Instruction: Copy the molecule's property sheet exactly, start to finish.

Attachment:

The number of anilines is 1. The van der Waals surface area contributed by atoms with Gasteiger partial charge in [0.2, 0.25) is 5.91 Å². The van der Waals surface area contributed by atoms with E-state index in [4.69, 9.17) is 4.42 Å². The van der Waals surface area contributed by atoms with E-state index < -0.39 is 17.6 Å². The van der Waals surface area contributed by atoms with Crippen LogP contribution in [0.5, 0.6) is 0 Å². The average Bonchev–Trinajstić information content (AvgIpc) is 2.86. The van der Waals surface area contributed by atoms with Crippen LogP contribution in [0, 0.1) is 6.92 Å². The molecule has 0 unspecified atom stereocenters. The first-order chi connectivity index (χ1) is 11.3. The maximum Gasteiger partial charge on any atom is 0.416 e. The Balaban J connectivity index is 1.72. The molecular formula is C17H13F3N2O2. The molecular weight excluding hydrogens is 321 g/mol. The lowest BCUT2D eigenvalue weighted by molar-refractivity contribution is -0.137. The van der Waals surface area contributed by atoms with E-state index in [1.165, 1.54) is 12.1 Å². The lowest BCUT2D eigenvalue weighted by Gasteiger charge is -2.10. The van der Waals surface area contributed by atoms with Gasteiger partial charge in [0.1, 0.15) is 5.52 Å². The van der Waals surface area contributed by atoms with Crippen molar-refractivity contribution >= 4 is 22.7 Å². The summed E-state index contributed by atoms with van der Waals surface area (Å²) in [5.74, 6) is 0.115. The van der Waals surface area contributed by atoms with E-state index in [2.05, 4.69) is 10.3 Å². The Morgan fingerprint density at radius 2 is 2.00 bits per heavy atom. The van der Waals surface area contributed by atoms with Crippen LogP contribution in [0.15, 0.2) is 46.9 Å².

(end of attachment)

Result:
The number of anilines is 1. The van der Waals surface area contributed by atoms with Gasteiger partial charge in [0.2, 0.25) is 5.91 Å². The van der Waals surface area contributed by atoms with E-state index in [4.69, 9.17) is 4.42 Å². The van der Waals surface area contributed by atoms with E-state index < -0.39 is 17.6 Å². The van der Waals surface area contributed by atoms with Crippen LogP contribution in [0.5, 0.6) is 0 Å². The average Bonchev–Trinajstić information content (AvgIpc) is 2.86. The van der Waals surface area contributed by atoms with Crippen LogP contribution in [0, 0.1) is 6.92 Å². The molecule has 0 unspecified atom stereocenters. The first-order chi connectivity index (χ1) is 11.3. The maximum Gasteiger partial charge on any atom is 0.416 e. The Balaban J connectivity index is 1.72. The molecular formula is C17H13F3N2O2. The molecular weight excluding hydrogens is 321 g/mol. The lowest BCUT2D eigenvalue weighted by molar-refractivity contribution is -0.137. The van der Waals surface area contributed by atoms with E-state index in [1.165, 1.54) is 12.1 Å². The lowest BCUT2D eigenvalue weighted by Gasteiger charge is -2.10. The van der Waals surface area contributed by atoms with Gasteiger partial charge in [0.1, 0.15) is 5.52 Å². The van der Waals surface area contributed by atoms with Crippen molar-refractivity contribution >= 4 is 22.7 Å². The summed E-state index contributed by atoms with van der Waals surface area (Å²) in [5.74, 6) is 0.115. The van der Waals surface area contributed by atoms with E-state index in [2.05, 4.69) is 10.3 Å². The Morgan fingerprint density at radius 2 is 2.00 bits per heavy atom. The van der Waals surface area contributed by atoms with Crippen LogP contribution in [0.15, 0.2) is 46.9 Å².